The Largest Early Map of the World Gets Assembled for the First Time: See the Huge, Detailed & Fantastical World Map from 1587

We in the ear­ly 21st cen­tu­ry can call up detailed maps of almost any place on Earth with lit­tle more effort than typ­ing its name. Most of us can dim­ly recall a time when it was­n’t quite so easy, but imag­ine try­ing to sat­is­fy your geo­graph­i­cal curios­i­ty in not just decades but cen­turies past. For the 16th-cen­tu­ry Milanese gen­tle­man schol­ar Urbano Monte, fig­ur­ing out what the whole world looked like turned into an enor­mous project, in terms of both effort and sheer size. In 1587, he cre­at­ed his “plani­sphere” map as a 60-page man­u­script, and only now have researchers assem­bled it into a sin­gle piece, ten feet square, the largest known ear­ly map of the world. View it above, or in a larg­er for­mat here.

“Monte appears to have been quite geo-savvy for his day,” writes Nation­al Geo­graph­ic’s Greg Miller, not­ing that “he includ­ed recent dis­cov­er­ies of his time, such as the islands of Tier­ra del Fuego at the tip of South Amer­i­ca, first sight­ed by the Por­tuguese explor­er Fer­di­nand Mag­el­lan in 1520,” as well as an uncom­mon­ly detailed Japan based on infor­ma­tion gath­ered from a vis­it with the first offi­cial Japan­ese del­e­ga­tion to Europe in 1585.

And in accor­dance with the map­mak­ing style of the time, he got more fan­ci­ful in the less-under­stood spaces: “Ani­mals roam the land, and his oceans teem with ships and mon­sters. King Philip II of Spain rides what looks like a float­ing throne off the coast of South Amer­i­ca, a nod to Span­ish promi­nence on the high seas.”


“Mon­te’s map reminds us of why his­tor­i­cal maps are so impor­tant as pri­ma­ry resources,” says Stan­ford Uni­ver­si­ty’s David Rum­sey Map Col­lec­tion, which holds one of only three extant ver­sions of the map and which con­duct­ed the dig­i­tal project of scan­ning each of its pages and assem­bling them into a whole. Not only does its then-unusu­al (but now long stan­dard in avi­a­tion) north polar azimuthal pro­jec­tion show Mon­te’s use of “the advanced sci­en­tif­ic ideas of his time,” but the “the artistry in draw­ing and dec­o­rat­ing the map embod­ies design at the high­est lev­el; and the view of the world then gives us a deep his­tor­i­cal resource with the list­ing of places, the shape of spaces, and the com­men­tary inter­wo­ven into the map.”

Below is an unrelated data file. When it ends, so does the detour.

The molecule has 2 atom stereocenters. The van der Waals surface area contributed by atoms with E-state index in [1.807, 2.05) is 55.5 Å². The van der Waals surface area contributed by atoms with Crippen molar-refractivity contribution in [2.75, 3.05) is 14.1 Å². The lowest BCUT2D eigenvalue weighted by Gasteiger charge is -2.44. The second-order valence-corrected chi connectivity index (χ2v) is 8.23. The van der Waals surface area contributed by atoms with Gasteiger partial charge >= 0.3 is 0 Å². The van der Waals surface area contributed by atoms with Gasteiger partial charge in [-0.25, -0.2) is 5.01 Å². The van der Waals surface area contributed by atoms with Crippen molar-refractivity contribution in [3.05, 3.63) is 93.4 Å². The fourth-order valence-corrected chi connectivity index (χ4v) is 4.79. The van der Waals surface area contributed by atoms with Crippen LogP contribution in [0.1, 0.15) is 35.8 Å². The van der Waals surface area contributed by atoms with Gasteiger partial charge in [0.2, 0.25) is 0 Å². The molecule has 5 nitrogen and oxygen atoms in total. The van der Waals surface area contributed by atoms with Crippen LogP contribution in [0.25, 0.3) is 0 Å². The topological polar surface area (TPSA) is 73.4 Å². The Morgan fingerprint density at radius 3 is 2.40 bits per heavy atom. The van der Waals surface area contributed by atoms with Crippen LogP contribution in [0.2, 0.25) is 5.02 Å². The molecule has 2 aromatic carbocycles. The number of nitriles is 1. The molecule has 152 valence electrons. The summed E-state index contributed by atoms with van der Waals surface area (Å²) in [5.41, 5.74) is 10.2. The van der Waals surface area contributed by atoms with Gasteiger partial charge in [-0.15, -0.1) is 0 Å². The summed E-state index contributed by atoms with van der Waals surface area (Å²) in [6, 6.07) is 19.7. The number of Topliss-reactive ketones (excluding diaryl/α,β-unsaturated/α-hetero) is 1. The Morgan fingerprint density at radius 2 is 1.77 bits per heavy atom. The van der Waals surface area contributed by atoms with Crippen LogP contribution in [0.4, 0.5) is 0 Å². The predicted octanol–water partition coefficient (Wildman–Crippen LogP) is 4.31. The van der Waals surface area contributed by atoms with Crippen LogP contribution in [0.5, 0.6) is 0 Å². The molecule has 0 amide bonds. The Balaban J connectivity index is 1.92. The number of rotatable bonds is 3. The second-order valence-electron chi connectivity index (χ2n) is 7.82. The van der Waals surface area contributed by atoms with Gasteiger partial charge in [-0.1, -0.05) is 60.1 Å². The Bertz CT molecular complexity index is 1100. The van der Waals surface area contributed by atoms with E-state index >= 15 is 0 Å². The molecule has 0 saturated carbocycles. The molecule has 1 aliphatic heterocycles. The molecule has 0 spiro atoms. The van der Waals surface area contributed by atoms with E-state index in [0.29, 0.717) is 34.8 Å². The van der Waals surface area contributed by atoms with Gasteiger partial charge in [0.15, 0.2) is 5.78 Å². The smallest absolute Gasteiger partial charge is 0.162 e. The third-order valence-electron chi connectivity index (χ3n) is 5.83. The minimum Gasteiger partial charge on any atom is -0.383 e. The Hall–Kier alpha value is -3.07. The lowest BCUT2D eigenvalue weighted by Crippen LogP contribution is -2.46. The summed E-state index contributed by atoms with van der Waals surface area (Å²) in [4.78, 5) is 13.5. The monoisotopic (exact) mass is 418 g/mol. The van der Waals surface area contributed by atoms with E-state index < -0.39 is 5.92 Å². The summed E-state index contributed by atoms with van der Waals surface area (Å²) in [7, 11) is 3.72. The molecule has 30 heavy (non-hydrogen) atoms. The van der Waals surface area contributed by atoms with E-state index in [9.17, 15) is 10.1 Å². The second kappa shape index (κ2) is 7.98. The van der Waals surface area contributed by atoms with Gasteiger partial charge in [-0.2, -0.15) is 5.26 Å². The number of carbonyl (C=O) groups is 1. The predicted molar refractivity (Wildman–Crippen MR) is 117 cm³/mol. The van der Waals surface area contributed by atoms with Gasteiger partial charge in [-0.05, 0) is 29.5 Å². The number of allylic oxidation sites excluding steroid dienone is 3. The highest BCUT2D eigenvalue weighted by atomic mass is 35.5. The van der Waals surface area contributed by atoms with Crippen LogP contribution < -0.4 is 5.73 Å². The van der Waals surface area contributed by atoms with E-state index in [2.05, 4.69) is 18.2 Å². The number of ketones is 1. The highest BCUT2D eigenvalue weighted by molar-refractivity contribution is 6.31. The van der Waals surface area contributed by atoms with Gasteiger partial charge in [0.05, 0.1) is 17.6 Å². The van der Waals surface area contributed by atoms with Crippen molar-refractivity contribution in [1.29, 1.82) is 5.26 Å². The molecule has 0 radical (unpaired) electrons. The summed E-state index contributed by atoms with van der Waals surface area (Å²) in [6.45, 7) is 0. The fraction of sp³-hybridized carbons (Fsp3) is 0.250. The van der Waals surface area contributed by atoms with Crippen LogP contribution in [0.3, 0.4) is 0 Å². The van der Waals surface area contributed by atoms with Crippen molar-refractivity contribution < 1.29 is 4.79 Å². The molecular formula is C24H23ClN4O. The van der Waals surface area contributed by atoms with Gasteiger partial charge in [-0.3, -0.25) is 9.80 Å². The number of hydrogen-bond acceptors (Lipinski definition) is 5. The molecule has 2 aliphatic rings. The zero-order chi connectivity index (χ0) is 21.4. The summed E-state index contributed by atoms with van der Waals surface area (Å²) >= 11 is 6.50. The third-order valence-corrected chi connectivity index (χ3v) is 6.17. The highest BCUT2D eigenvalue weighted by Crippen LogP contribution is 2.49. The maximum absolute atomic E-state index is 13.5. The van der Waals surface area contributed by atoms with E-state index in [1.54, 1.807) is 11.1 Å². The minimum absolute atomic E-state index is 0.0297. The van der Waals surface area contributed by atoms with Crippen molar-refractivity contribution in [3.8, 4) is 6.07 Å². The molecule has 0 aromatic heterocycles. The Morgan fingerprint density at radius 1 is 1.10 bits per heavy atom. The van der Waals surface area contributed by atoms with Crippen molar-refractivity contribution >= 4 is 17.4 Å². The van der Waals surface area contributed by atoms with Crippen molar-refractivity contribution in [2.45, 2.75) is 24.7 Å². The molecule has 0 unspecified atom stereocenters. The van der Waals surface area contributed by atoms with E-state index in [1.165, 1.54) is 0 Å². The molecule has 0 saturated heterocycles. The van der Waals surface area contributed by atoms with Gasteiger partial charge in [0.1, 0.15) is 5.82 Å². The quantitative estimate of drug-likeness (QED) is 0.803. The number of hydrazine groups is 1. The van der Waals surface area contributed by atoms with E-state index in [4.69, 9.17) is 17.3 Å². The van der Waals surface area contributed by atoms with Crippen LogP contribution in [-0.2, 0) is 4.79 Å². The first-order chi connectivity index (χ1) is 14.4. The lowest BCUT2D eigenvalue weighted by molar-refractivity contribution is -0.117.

You can see/download Mon­te’s plani­sphere in detail at the David Rum­sey Map Col­lec­tion, both as a col­lec­tion of indi­vid­ual pages and as a ful­ly assem­bled world map. There you can also read, in PDF form, car­to­graph­ic his­to­ri­an Dr. Kather­ine Park­er’s “A Mind at Work: Urbano Mon­te’s 60-Sheet Man­u­script World Map.” And to bring this mar­vel of 16th-cen­tu­ry car­tog­ra­phy around to a con­nec­tion with a mar­vel of 21st-cen­tu­ry car­tog­ra­phy, they’ve also tak­en Mon­te’s plani­sphere and made it into a three-dimen­sion­al mod­el in Google Earth, a map­ping tool that Monte could scarce­ly have imag­ined — even though, as a close look at his work reveals, he cer­tain­ly did­n’t lack imag­i­na­tion.

via Hyper­al­ler­gic

Relat­ed Con­tent:

Down­load 67,000 His­toric Maps (in High Res­o­lu­tion) from the Won­der­ful David Rum­sey Map Col­lec­tion

The His­to­ry of Car­tog­ra­phy, the “Most Ambi­tious Overview of Map Mak­ing Ever,” Now Free Online

The “True Size” Maps Shows You the Real Size of Every Coun­try (and Will Change Your Men­tal Pic­ture of the World)

Japan­ese Design­ers May Have Cre­at­ed the Most Accu­rate Map of Our World: See the Autha­Graph

Watch the His­to­ry of the World Unfold on an Ani­mat­ed Map: From 200,000 BCE to Today

Based in Seoul, Col­in Mar­shall writes and broad­casts on cities and cul­ture. His projects include the book The State­less City: a Walk through 21st-Cen­tu­ry Los Ange­les and the video series The City in Cin­e­ma. Fol­low him on Twit­ter at @colinmarshall or on Face­book.

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